60,000 Internal Distractions
Each day our minds float on an endless stream of thoughts. Thoughts that bump into each other, thoughts that often make little or no sense and thoughts that continuously add up to a mind-boggling number sometimes exceeding 60,000 each day.
It’s hard to imagine moments without the steady stream of internal dialogue yapping away in our minds. Seemingly most of what we think about is not relevant to what we are doing at that moment, or not relevant to the conversation we are having with our group at work or our friends and family at home.
If we are aware of the conversations we have with ourselves we’ll often find they are merely a construction of unconnected internal distractions, our mind gets bored easily it seems.
Who cares what we are going to eat for dinner tonight when it’s only 10:00 AM, really? What does it matter if someone needs their haircut, in the middle of a discussion about yearly sales figures. Would slapping someone on the back of the head really change their mind?
Internal Distractions Are Bereft of Power
Where is our focus within the present moment? Why am I thinking all the time about useless stuff? Does thinking about a new car or getting a cat really help me to understand what my colleague is talking about?
Maybe the questions might be re-framed into something like, what if our team learned Generative Dialogue or some other group tactics that would help us stay more focused and productive? Or maybe, can active listening infuse our company with value?
Focus can be learned, listening skills can be honed and internal distractions can be tempered and often dissolved through a regular mindfulness practice.
The only power our thoughts have is the power we give them when we decide they are somehow connected to reality. And yes, it’s we ourselves who grasp onto thoughts and imbue them with a meaning and importance they never had until we held them dearly.
for the objective of all human arrangements is through distracting one’s thoughts to cease to be aware of life.”Friedrich Nietzsche
The Internal Roar sparks and ignites these collisions of thought. The Internal Roar threatens to erase our focus in the present moment.
The solution to pulling ourselves out of this whirlpool of swirling thoughts is to become consciously aware of our colliding thoughts. It’s a bit like being aware of stop lights when we drive. When we recognize we are thinking we acknowledge the thinking and gently bring ourselves back to the present moment.
There is no judgement added nor any attempt to suppress our thinking. We only acknowledge the thinking going on and proceed within the moment.
When we become aware of the present moments we’re inhabiting, we gain more Choice over our own lives.
When we become aware of our thinking and our near-constant conversations with ourselves we can interrupt them, and regain our focus. Thoughts don’t mind if we don’t grab hold of them, they’ll come back another time and we’ll acknowledge them once again.
Internal distractions along with external distractions can both seem like we are stuck with the chaos accompanying their roaring noise, but with some practice it’s possible to blunt the force they seem to exert in out lives. It’s possible to step back and not become hooked by this constant stream bumping into our lives.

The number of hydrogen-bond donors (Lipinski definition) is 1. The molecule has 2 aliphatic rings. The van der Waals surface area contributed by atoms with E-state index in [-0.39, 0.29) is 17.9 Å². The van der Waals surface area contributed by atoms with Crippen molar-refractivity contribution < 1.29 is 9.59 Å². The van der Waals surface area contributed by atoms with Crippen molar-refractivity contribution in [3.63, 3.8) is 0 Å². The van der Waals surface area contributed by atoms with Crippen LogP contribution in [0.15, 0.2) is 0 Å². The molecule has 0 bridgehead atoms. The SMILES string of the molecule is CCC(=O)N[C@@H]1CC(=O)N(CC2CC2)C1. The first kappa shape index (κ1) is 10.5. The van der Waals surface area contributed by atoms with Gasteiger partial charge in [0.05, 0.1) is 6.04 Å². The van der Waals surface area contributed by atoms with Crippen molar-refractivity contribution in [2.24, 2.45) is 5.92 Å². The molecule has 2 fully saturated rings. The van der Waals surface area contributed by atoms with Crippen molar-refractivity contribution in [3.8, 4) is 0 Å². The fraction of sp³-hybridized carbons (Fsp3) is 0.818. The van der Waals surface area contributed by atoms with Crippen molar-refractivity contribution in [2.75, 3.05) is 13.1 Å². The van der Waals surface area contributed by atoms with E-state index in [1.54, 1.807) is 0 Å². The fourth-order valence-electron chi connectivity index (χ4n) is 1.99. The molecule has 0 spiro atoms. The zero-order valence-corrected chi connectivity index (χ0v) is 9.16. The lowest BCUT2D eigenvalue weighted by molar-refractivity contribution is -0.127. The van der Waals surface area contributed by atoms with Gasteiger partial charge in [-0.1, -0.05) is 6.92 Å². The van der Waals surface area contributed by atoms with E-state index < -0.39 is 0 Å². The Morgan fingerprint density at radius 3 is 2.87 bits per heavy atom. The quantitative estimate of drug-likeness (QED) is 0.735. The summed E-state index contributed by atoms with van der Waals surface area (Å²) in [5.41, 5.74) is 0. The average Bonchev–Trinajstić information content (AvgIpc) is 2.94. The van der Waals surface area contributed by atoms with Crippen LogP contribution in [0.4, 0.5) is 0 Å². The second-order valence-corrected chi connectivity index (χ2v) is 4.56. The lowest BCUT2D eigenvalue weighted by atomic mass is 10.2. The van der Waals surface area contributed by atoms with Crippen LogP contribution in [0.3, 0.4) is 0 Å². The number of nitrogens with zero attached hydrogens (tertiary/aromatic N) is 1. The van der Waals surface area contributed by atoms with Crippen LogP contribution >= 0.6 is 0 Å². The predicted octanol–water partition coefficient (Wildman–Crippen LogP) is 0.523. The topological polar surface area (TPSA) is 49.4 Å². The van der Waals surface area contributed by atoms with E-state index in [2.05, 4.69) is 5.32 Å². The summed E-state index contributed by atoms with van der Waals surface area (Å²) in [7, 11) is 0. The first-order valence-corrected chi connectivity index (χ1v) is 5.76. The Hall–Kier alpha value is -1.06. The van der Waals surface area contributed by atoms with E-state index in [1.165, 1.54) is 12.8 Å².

(1) Chasing perfection is a no win goal. Perfection doesn’t exist, and if we spend an unimaginable amount of time on a project we risk accomplishing very little.
Ask yourself why am I seeking perfection? And what’s keeping me so stressed out that I need perfection?
Take a long walk to clear your head or meditate to help give you touch more space within yourself.
(2) It’s easy to get caught on the emotional roller coaster of the past. Regrets and sorrows hook us seemingly out of nowhere.
Grabbing onto sorrow about what might have been,or should have been eliminates peace of mind.
Go somewhere new like a museum or join a yoga class/spinning class. Getting active helps shake your brain cells into focusing on the present moment.
(3) I’ve never heard a person tell someone that a big goal in life is to chase happiness, and I’ve never heard the advice to give chasing happiness, everything you’ve got.
But, is there any doubt society exhorts us to chase happiness as a worthy goal?
Society tells us that more and better stuff is why we work so hard, and in the end it’ll bring us happiness. What Do You Think?
(4) This is one of those distractions that’s confusing for many people.
Jonesing is: craving something to the point of obsession, to the point that it blocks out all things and people
Spend time with family and friends walking in the woods, cooking together, playing board games and practicing meditation. And less time craving and jonesing.
(5) Ask yourself: How do I compare to others? Do I judge people by race, religion, DNA?
We all compare ourselves and others to benchmarks requiring we exclude people who don’t measure up, because of how they dress, what they eat, where they went to school, etc.
We all have a desire to associate with people who are like us, often leading us to become closed minded and petty. Generally we aren’t excluding people because we are evil or selfish, but because it’s easier to associate with those who look like us and those who think like us, it’s how are brain works when we are on auto pilot.